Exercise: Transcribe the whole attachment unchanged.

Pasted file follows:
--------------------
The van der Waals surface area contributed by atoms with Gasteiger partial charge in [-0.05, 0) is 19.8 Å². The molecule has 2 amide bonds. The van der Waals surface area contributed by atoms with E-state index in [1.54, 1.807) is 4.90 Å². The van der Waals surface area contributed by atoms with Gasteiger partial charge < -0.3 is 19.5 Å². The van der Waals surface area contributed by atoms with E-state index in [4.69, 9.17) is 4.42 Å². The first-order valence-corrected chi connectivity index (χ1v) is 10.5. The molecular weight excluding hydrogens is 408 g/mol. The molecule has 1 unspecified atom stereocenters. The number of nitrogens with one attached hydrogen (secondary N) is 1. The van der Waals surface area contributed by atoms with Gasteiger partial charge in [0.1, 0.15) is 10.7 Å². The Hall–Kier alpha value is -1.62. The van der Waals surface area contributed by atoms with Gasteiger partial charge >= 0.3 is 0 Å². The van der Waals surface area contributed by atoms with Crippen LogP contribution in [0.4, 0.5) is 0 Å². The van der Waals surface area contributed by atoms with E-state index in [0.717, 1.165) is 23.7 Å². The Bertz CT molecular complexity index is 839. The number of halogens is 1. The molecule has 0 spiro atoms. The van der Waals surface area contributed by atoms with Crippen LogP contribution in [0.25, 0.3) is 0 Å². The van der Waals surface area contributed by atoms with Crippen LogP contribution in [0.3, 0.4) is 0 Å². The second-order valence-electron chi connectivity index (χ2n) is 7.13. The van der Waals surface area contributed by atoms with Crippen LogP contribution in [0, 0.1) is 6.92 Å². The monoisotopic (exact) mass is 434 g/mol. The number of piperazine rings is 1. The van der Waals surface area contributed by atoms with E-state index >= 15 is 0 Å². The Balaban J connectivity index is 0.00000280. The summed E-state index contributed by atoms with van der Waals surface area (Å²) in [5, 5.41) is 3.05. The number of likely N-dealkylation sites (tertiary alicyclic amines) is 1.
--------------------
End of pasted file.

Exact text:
The van der Waals surface area contributed by atoms with Gasteiger partial charge in [-0.05, 0) is 19.8 Å². The molecule has 2 amide bonds. The van der Waals surface area contributed by atoms with E-state index in [1.54, 1.807) is 4.90 Å². The van der Waals surface area contributed by atoms with Gasteiger partial charge < -0.3 is 19.5 Å². The van der Waals surface area contributed by atoms with E-state index in [4.69, 9.17) is 4.42 Å². The first-order valence-corrected chi connectivity index (χ1v) is 10.5. The molecular weight excluding hydrogens is 408 g/mol. The molecule has 1 unspecified atom stereocenters. The number of nitrogens with one attached hydrogen (secondary N) is 1. The van der Waals surface area contributed by atoms with Gasteiger partial charge in [0.1, 0.15) is 10.7 Å². The Hall–Kier alpha value is -1.62. The van der Waals surface area contributed by atoms with Gasteiger partial charge >= 0.3 is 0 Å². The van der Waals surface area contributed by atoms with Crippen LogP contribution in [0.4, 0.5) is 0 Å². The van der Waals surface area contributed by atoms with E-state index in [0.717, 1.165) is 23.7 Å². The Bertz CT molecular complexity index is 839. The number of halogens is 1. The molecule has 0 spiro atoms. The van der Waals surface area contributed by atoms with Crippen LogP contribution in [0.25, 0.3) is 0 Å². The van der Waals surface area contributed by atoms with Crippen LogP contribution in [0.3, 0.4) is 0 Å². The second-order valence-electron chi connectivity index (χ2n) is 7.13. The van der Waals surface area contributed by atoms with Crippen LogP contribution in [0, 0.1) is 6.92 Å². The monoisotopic (exact) mass is 434 g/mol. The number of piperazine rings is 1. The van der Waals surface area contributed by atoms with E-state index >= 15 is 0 Å². The Balaban J connectivity index is 0.00000280. The summed E-state index contributed by atoms with van der Waals surface area (Å²) in [5, 5.41) is 3.05. The number of likely N-dealkylation sites (tertiary alicyclic amines) is 1.